Diet Coke and Mentos Experiment

Bear Mountain

“I bought a set of plans from Bear Mountain and built a 15-foot ranger and paddles. It turned out very sweet and is a joy to fly fish from.” – Harold Patenaude

“These people are genuine good folks! My son and I went to their shop last summer and learned to build a canoe. It is about the best experience a Father and son could have together. You work hard and play hard at the same time. Ted is very knowledgeable and shares his knowledge freely, and Joan keeps Ted organized and on track. I would recommend this class to novice and practiced woodworkers alike. Their books were also quite informative and easy to follow. The canoe and kayak our groups produced were gorgeous and all in a week’s time! Their classes are well worth the money.” – Mike Belovsky

“Many thanks for taking my suggestion to do an article on the work Joan Barrett and Ted Moores do at Bear Mountain. Your article is excellent and will, I hope, encourage many readers to visit the Bear Mountain site and perhaps take one of Ted’s courses. I’ve taken their kayak-building course and can only say it was one of the best weeks I’ve ever spent. Ted is an outstanding teacher and a person one will never forget.” – Joe Paterson

And thank you, Joe, for telling us about Bear Mountain. We are always glad when our readers alert us to appropriate companies or individuals who would be worth interviewing for the Tool Maker Insider segment, or for the Today’s Woodworker department. If you know of a person or company you would like to see profiled, please drop us an email and let us know. – Editor

Burst, not Bust

“I wanted to revive an 18-volt NiCad battery, read the Battery Resurrection™ website, but was skeptical about such a process. I ended up disassembling the battery pack (six screws in the case to remove the cover) and discovered that one of the cells had burst. I would recommend that folks check out their batteries a little closer, as they too may find a damaged unit, not just a plain unresponsive one.” – Ken Goodman

Diet Coke and Mentos Experiment

” I have been enjoying your eZine for some time now, but I must say that the Diet Coke and Mentos Experiment has without a doubt been the most enjoyable link you placed. I will copy and send this link to all my friends. The relationship to woodworking is simple; with experimentation, wonderful things happen.” – Megan Multon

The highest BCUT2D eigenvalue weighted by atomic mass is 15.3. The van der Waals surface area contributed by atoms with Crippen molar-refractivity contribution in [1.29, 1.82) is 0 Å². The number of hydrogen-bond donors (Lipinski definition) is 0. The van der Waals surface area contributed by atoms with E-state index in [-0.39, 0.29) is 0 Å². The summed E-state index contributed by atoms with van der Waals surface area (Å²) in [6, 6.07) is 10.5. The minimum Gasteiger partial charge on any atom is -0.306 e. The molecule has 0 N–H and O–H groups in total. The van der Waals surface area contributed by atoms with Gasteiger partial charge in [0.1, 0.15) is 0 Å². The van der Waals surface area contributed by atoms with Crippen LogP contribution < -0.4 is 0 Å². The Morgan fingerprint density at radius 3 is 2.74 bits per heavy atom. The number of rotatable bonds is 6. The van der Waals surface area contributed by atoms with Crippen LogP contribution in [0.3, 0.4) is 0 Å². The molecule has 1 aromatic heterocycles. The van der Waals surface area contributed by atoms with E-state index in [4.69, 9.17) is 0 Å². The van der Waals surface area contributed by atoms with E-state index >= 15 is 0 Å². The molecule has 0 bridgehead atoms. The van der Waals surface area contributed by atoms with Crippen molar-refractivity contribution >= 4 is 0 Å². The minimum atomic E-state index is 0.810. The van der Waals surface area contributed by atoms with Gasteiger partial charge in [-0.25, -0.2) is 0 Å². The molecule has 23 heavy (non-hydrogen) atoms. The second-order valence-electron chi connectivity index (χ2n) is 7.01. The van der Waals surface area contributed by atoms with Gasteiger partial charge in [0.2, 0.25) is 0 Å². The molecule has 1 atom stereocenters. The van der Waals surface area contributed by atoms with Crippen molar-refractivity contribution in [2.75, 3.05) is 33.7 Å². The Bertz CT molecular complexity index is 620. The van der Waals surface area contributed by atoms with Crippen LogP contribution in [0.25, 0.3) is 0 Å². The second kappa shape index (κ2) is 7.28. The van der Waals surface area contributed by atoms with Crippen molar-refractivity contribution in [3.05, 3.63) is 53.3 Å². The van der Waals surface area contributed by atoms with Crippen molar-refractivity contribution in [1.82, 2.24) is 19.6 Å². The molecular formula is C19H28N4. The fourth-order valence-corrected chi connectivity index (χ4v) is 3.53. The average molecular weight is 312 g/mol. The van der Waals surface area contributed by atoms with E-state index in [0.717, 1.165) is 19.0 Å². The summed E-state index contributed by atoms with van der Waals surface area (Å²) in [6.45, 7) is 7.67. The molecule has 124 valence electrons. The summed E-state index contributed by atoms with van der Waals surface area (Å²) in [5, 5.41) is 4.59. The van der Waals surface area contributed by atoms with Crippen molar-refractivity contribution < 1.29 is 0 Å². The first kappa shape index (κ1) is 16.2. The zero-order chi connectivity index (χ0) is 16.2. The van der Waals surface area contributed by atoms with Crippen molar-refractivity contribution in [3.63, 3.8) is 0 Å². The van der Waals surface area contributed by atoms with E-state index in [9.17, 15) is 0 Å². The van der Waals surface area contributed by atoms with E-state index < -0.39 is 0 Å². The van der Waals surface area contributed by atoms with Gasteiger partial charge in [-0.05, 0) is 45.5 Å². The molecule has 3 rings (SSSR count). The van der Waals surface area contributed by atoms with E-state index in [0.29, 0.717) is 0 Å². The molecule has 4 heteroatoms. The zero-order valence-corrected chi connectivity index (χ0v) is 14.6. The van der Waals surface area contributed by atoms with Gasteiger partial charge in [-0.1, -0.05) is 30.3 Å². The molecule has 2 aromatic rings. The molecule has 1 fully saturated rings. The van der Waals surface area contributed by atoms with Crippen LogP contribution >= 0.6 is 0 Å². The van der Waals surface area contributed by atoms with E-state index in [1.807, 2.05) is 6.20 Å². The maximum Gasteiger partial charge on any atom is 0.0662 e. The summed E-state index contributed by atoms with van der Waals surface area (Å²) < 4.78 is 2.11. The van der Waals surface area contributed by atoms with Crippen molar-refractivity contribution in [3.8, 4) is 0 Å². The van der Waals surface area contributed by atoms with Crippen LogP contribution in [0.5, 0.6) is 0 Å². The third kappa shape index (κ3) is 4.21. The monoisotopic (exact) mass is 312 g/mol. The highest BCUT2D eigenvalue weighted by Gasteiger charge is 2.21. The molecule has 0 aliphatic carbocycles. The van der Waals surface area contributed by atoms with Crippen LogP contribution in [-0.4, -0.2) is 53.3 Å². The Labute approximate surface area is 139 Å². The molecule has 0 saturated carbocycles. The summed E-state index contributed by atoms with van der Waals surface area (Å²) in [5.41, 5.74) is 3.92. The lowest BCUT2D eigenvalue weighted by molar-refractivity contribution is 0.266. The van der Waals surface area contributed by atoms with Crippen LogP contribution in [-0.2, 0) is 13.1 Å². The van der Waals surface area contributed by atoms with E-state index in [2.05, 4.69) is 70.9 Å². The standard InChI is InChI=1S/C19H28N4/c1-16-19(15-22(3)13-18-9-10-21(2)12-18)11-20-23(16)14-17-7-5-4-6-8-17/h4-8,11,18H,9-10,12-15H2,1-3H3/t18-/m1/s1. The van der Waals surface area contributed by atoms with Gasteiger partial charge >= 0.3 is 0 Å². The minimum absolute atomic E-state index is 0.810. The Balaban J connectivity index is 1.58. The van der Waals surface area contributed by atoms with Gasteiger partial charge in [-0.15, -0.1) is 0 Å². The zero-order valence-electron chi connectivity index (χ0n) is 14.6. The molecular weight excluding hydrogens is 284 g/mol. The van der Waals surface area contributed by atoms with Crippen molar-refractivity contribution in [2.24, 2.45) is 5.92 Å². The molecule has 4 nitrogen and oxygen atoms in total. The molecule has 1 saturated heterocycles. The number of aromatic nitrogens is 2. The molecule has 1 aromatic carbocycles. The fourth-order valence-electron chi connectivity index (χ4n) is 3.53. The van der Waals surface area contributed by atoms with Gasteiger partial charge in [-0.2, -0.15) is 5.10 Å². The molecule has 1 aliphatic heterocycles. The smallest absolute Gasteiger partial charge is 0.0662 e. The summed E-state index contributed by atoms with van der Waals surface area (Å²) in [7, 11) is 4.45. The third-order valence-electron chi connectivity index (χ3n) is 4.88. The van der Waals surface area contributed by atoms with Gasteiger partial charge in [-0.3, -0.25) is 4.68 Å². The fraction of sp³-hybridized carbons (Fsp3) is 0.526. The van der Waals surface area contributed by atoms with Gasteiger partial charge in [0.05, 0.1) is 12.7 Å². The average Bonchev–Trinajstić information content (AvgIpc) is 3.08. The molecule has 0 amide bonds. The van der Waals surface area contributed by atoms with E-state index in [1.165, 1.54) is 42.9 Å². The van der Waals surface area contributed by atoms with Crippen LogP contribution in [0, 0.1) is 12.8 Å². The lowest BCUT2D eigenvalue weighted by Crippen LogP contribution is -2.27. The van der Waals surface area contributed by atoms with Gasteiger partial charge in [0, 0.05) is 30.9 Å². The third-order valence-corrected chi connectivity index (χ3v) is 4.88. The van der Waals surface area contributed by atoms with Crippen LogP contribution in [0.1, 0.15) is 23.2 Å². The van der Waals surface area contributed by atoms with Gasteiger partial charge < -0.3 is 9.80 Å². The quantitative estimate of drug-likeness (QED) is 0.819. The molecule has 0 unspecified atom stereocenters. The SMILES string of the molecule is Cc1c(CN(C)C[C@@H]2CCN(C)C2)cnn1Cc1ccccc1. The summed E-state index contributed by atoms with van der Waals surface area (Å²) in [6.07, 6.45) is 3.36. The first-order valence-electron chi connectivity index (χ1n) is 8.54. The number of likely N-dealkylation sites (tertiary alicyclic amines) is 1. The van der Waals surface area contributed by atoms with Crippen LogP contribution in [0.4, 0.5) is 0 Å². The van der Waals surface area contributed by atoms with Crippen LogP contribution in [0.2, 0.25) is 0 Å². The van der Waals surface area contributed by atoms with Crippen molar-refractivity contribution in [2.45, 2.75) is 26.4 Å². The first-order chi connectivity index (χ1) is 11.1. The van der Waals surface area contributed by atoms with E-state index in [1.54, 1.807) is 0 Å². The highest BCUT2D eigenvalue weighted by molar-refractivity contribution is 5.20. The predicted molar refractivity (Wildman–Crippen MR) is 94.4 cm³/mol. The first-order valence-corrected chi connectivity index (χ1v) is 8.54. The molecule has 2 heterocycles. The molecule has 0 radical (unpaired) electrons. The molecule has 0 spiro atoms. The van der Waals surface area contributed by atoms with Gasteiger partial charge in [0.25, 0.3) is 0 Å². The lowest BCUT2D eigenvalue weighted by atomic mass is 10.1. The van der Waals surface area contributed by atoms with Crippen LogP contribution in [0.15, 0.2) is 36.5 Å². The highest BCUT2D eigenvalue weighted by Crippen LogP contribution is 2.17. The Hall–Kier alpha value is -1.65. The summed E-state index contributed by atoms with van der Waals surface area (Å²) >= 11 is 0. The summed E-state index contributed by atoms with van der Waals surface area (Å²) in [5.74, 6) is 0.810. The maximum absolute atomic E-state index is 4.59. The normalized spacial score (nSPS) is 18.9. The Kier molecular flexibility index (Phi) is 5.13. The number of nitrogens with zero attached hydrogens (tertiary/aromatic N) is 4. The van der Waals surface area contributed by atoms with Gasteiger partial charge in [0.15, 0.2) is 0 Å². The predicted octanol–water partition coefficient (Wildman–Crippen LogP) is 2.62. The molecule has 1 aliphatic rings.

One wonderful thing that happened was that our son immediately went out and bought soda and Mentos to recreate the experiment right here in our once-clean house. We’re ever so grateful that our position as editor brought this vital information to his attention. – Editor

You Say Potato

“An item in the eZine mentions grain filler, but I have been unable to find products called grain fillers in stores here in Canada. Do they go by some other name?” – Robert A. Butler

They are also called pore fillers. – Editor

I Say Potahto

“I read with amusement a fellow Brit trying to cope with Americanisms like ‘Righty Tighty,’ but there is little wonder we get confused. For the first 13 years of my life imperial measurements ruled, then suddenly the European community said metric is the best! Now when I’m measuring up, I’ll often measure the width and thickness in millimeters and the length in inches. But my real question to you is why do I keep cutting my boards too short?” – Graham Walker

Perhaps you are trying to cut imperial wood with metric tools. – Editor

Typo Corner

This typo, in which the writer talked about wanting to avoid the mess of using paint remover, reveals more truth than error. – Editor

“I’ll try cleaning the piece before I resort to pain remover.”

Come to think of it, maybe it should be called “pain remover,” as it is such a pain to use. – Editor

You Call That Hot?

“I enjoy reading your articles, but this one about you being hot in your shop made me double-check. I’m down in Texas where hot is a way of life. Here we have four seasons: Fixin to get Hot, Almost Hot, Really Hot and Christmas. You do have to adapt your woodworking like anything else, but glues and stains set very fast, finishes are almost baked on and any green wood you may have lying around gets kiln-dried.” – Ed Frady

“I was reading your article about it being hot back there while trying to see through the sweat streaming down my face in my 115-degree garage here in Phoenix, Arizona.” – Bryan E Hill

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